working with the best

Because Ben Peek wanted to see my ankles bad enough that he wrote a naughty story about it:

When she was thirteen, she decided to hide her ankles beneath thick stockings.

The decision was reached two days after her birthday, a quiet day that was marked only by the twenty dollars her mother, in a new relationship of divorce and unemployment, gave her. Being quite indescribable (and by this, I mean the author refuses to divulge, and shall keep a secret just for himself) she caught the bus into a cold, grey sprawling shopping complex to buy a Joy Division album that she would not like much, later. It was on the return cold bus ride where, sitting at the back, that she met a man who offered her forty dollars to show him her ankles. He, unlike her, was describable, but only by his one defining characteristic which was that he had legs made from hollow, but polished wood, and which stuck awkwardly into the isle as he turned to face her. He was young, also, though older than her by her life at least; the rest a reader will have to decide, based on tone, sympathy, and their own imagination, just how much older, and how attractive or not that he was. Still, back in our bus, and our girl, the heroine, reasoned in a pragmatic way that if she didn’t like the black covered album in her bag, that she would come out no worse for wear—and in fact would come out better—if she agreed to his proposition.

So she took off her shoes, which were sneakers, and then her socks, and then pulled up her jeans, and let him look.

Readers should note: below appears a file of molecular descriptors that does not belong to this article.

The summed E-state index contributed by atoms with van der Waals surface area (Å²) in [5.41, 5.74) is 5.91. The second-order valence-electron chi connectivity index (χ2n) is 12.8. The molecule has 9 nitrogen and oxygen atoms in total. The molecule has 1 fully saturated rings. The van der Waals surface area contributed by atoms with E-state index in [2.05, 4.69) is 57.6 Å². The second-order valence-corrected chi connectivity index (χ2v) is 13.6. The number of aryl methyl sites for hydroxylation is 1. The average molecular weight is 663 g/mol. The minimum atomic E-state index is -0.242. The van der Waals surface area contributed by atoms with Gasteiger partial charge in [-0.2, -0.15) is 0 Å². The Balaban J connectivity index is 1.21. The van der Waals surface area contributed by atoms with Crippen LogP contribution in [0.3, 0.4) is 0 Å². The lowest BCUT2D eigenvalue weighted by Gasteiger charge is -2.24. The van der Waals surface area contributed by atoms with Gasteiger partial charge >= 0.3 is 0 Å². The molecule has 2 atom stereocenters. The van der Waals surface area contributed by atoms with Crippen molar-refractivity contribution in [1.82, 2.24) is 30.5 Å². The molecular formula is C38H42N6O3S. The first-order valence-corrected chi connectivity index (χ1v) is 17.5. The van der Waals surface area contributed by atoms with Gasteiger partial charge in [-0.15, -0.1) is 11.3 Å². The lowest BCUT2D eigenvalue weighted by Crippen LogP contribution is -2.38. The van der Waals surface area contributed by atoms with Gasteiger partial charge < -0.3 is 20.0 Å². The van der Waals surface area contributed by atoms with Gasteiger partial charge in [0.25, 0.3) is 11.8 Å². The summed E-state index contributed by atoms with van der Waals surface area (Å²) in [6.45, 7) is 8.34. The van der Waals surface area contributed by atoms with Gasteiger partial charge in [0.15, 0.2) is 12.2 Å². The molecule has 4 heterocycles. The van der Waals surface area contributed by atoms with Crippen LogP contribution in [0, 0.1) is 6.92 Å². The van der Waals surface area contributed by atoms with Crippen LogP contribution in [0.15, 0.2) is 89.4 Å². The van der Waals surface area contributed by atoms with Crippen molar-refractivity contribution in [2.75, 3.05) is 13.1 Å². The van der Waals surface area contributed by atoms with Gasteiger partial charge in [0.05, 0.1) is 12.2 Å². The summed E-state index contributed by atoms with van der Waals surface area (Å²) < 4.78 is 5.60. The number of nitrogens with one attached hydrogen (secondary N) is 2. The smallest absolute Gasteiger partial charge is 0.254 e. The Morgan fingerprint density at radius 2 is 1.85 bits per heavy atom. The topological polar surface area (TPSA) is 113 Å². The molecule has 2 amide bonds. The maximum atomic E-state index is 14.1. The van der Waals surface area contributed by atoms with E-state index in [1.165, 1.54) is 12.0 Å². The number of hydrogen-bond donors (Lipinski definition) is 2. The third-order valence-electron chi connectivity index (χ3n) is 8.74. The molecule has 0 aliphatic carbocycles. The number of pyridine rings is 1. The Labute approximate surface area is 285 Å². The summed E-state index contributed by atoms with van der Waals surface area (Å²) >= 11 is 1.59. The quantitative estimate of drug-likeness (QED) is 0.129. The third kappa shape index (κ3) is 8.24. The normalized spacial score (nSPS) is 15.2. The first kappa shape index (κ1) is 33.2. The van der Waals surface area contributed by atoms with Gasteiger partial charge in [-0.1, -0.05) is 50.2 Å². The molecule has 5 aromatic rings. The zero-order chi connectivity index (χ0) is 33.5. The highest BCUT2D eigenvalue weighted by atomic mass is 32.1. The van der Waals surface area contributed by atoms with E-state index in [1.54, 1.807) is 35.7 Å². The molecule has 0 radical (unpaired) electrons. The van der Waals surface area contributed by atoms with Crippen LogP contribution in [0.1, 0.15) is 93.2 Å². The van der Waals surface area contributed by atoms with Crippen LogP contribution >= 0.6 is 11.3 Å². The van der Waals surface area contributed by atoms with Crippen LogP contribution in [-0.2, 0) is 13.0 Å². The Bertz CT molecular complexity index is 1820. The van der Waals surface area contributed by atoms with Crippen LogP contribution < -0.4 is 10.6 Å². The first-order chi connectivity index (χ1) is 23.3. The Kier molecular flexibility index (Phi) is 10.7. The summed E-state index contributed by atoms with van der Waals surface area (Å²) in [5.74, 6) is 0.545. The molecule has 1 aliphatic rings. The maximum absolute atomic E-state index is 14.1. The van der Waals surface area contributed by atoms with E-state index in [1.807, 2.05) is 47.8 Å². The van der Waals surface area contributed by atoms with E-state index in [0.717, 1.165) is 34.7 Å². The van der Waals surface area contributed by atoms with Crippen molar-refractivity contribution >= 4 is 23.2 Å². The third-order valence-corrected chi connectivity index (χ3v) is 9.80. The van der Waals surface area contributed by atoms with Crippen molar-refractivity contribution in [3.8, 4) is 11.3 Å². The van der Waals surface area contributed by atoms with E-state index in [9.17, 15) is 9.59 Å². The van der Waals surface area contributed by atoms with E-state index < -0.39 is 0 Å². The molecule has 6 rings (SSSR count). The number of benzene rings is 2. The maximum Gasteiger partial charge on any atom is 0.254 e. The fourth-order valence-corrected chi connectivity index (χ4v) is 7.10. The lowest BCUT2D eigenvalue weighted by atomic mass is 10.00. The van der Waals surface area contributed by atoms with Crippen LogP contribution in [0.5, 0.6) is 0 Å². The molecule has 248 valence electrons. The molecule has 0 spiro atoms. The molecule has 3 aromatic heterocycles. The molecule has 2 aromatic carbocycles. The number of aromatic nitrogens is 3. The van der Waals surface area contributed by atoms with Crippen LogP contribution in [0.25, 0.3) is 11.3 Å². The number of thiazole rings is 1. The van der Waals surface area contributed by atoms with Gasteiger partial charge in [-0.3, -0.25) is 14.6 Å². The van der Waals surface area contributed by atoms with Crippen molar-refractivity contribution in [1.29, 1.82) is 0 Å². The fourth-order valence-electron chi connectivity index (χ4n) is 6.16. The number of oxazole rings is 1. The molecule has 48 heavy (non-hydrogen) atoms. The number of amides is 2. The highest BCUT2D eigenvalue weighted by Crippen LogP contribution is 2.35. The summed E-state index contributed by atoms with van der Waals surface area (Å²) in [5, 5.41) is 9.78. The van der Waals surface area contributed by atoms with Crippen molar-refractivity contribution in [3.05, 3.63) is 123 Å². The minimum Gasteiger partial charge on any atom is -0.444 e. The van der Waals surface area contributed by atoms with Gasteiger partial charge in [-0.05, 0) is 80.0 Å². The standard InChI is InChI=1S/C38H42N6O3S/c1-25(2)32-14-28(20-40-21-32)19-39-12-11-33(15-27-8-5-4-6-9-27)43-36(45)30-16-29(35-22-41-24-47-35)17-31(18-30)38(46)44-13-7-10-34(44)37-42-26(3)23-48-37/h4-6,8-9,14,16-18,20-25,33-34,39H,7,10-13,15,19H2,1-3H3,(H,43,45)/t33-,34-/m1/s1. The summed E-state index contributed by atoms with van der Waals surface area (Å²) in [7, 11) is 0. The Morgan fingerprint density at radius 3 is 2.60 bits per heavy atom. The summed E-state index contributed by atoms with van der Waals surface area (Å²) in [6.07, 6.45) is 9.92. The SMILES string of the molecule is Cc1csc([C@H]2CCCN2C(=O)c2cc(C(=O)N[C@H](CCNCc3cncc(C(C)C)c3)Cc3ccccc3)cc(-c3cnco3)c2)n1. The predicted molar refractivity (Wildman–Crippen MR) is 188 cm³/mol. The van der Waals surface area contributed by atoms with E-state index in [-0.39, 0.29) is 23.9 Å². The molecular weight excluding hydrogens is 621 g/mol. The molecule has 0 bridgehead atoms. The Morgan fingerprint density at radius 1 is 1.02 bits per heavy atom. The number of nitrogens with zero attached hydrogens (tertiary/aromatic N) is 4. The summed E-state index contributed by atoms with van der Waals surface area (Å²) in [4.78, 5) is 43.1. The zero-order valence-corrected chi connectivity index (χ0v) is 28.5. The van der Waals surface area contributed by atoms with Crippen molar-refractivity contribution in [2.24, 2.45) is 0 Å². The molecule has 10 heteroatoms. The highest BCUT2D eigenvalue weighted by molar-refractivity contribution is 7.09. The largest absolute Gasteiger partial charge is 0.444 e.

"Beautiful," he murmured, once. Then he stared without touching, and with a hint of sexual desire, but mostly with a longing that left her with the impression that he saw her in a way that she had never been seen before, until his stop emerged from the grey skyline fifteen minutes later.

Then, having paid her, he walked awkwardly, stiffly, and with apologies to the driver for being so slow to do so, to the front door, and into the cold, uncomfortable air.

She did not like the Joy Division album, as I have previously stated (though again, there are no details as to which one she bought; perhaps you bought one you did not like, once) but on the following day, she did not buy new music. Instead, she bought three pairs of stockings. Red and black, purple, and rainbow: a mix of clashing colours that her mother viewed with the distaste of a very proper adult who saw her child’s dress sense leaving her own and could only view it as another loss through the losses she had already occurred. But even she, later, would admit that she never suspected this change in her daughter would result in the purchase of so many stockings over the years (which was more than five hundred, but less than seven hundred and twenty eight) and that she would leave them covered for what, now, was a strangely lingering period of time.

Of course, there was never another man who offered her forty dollars to see her ankles, and certainly no man with wooden legs, and that perhaps that is the most important of the absent details in the end.

I was going to stay up taking pictures, but decided I was too behind in my flickr account already


Don’t Die Ding by Curiosity Group. Hit play or go to Link

I wavered over the Emily Dickenson, but I took Alan Moore: Portrait of an Extraordinary Gentleman off the shelf instead and gently flipped through it as I sat on the bed, brushing my hair with my fingers, before deciding I lacked the proper background and putting it back. Paul caught me in the hallway and offered me Gravity’s Rainbow, Kathy Acker’s Great Expectations, and a collection of short stories by Robert Coover, so now my bag is pleasantly heavy with books I’ve never read.